Intel’s 300 Super Bowl Drones: What The Buzz Is Really About

It’s a bird! It’s a plane! It’s a drone! At a history-making Super bowl Sunday we got to see some spectacular feats, but one in particular was that incredible drone display during Lady Gaga’s halftime show. Intel showed off 300 Super Bowl Drones at the event, but can this be telling us more than we think? What else are these drones truly capable of?


Make sure to click on the video below to view the halftime show and the glorious drone display!

What Is The Shooting Star?

The Shooting Star quadcopters are each about a foot long, weighs just over eight ounces, and has a foam body for protection against any possible impacts. These drones aren’t as fancy as many others but who can tell when all you probably notice are hundreds of drones using any number of four billion possible color combinations. But the colorful display wasn’t even the best part.


Each individual drone is in constant communication with a central communication and can automatically fix any faulty drones within seconds!


Despite the capabilities, Intel to go to a lot of trouble to make their Superbowl show happen. Special permission was granted by the FAA (that’s no easy feat) for Intel’s Shooting Star quadcopter drones to fly a record-breaking 700 feet in the sky!


The drones were only flying before and after Lady Gaga’s show and yet everyone is talking about it. Nowadays publicity stunts are never simply publicity stunts, so Intel must be trying to tell us something, especially considering this is Intel’s third public outing using their Shooting Stars (though this was certainly their biggest audience with around 160 million viewers).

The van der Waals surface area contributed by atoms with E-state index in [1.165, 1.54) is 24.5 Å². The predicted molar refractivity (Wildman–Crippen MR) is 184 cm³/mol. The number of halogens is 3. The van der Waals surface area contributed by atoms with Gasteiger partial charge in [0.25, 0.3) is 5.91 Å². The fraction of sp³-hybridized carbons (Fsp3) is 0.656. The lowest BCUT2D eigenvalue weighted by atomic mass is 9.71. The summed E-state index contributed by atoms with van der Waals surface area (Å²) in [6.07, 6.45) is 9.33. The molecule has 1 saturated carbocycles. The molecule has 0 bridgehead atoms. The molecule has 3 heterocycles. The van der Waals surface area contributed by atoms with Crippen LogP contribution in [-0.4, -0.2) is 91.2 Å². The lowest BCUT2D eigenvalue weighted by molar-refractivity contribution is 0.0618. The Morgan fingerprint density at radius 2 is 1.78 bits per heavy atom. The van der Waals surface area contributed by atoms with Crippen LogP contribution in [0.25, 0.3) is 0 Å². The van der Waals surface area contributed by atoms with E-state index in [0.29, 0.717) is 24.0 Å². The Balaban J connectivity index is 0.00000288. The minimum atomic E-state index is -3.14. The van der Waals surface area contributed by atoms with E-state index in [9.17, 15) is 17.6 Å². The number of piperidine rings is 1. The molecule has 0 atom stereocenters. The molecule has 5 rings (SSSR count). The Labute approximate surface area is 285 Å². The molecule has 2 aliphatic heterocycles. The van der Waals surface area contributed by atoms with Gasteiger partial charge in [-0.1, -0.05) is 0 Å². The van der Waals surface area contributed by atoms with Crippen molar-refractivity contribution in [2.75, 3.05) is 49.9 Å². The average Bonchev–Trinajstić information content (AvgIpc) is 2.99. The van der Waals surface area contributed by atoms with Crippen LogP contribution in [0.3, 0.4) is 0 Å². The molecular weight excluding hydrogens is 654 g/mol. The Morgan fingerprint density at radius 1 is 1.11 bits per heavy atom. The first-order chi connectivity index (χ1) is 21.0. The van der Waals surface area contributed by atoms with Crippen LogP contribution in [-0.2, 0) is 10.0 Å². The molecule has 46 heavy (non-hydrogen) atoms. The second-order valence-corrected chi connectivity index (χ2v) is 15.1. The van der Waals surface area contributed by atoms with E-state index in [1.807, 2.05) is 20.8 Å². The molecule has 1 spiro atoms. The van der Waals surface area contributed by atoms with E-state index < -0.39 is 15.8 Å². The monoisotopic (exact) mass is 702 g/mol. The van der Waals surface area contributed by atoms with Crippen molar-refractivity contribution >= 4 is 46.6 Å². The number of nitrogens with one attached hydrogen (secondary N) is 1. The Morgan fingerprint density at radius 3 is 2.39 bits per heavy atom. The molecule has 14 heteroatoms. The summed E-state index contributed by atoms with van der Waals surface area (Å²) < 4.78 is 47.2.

Super Bowl Drones – Flying in Multiple Directions

It takes just one pilot to manage 300 drones! The drones are operated with an algorithm, as opposed to individual controls that users are more accustomed to, in order to handle a large amount of individual drones in whatever pattern is desired.


The Shooting Stars were created initially for entertainment purposes but as told to Wired by Intel’s drone chief himself, Anil Naduri, there is a potential future use of these drones for search and rescue missions. These drones certainly would make search and rescue missions significantly easier and possibly save countless lives. This entertainment is also a life saver. That’s what we call innovative thinking.


Taking Things A Step Further

More companies need to take a lesson here. Instead of always focusing on new products, it might be more efficient to focus on what’s already there. These “Shooting Stars” were created to entertain, but why not serve more than one purpose? A product that is multifunctional can save money (and in this case, even lives), and serve the users interest and needs much more efficiently.


After seeing that spectacular show, I might start thinking about how those capabilities can best serve me as well. Intel certainly has everyone’s attention, now let us see how other drone makers respond.

Omri is the Head of Demand Generation, as well as the Lead Author & Editor of the SaaSAddict Blog. Omri established the SaaSAddict blog to create a source for news and discussion about some of the issues, challenges, news, and ideas relating to SaaS and cloud migration.